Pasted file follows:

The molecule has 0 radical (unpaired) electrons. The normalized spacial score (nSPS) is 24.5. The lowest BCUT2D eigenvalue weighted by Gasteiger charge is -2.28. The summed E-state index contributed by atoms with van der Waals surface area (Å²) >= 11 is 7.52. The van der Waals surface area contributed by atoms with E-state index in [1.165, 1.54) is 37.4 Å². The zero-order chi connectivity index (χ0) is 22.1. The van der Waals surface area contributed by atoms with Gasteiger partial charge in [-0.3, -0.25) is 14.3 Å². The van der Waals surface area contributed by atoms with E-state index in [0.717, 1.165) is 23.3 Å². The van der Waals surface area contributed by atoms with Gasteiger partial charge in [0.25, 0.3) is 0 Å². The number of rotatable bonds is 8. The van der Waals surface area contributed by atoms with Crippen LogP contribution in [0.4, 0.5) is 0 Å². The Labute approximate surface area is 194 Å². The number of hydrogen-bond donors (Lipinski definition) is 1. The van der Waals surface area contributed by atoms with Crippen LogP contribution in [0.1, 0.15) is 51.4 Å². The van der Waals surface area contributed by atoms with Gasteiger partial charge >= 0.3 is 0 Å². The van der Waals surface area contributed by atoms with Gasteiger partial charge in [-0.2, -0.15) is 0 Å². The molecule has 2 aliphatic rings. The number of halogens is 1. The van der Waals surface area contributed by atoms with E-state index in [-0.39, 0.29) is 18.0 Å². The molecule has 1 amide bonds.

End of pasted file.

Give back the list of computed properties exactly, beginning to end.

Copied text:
The molecule has 0 radical (unpaired) electrons. The normalized spacial score (nSPS) is 24.5. The lowest BCUT2D eigenvalue weighted by Gasteiger charge is -2.28. The summed E-state index contributed by atoms with van der Waals surface area (Å²) >= 11 is 7.52. The van der Waals surface area contributed by atoms with E-state index in [1.165, 1.54) is 37.4 Å². The zero-order chi connectivity index (χ0) is 22.1. The van der Waals surface area contributed by atoms with Gasteiger partial charge in [-0.3, -0.25) is 14.3 Å². The van der Waals surface area contributed by atoms with E-state index in [0.717, 1.165) is 23.3 Å². The van der Waals surface area contributed by atoms with Gasteiger partial charge in [0.25, 0.3) is 0 Å². The number of rotatable bonds is 8. The van der Waals surface area contributed by atoms with Crippen LogP contribution in [0.4, 0.5) is 0 Å². The Labute approximate surface area is 194 Å². The number of hydrogen-bond donors (Lipinski definition) is 1. The van der Waals surface area contributed by atoms with Crippen LogP contribution in [0.1, 0.15) is 51.4 Å². The van der Waals surface area contributed by atoms with Gasteiger partial charge >= 0.3 is 0 Å². The van der Waals surface area contributed by atoms with Gasteiger partial charge in [-0.2, -0.15) is 0 Å². The molecule has 2 aliphatic rings. The number of halogens is 1. The van der Waals surface area contributed by atoms with E-state index in [-0.39, 0.29) is 18.0 Å². The molecule has 1 amide bonds.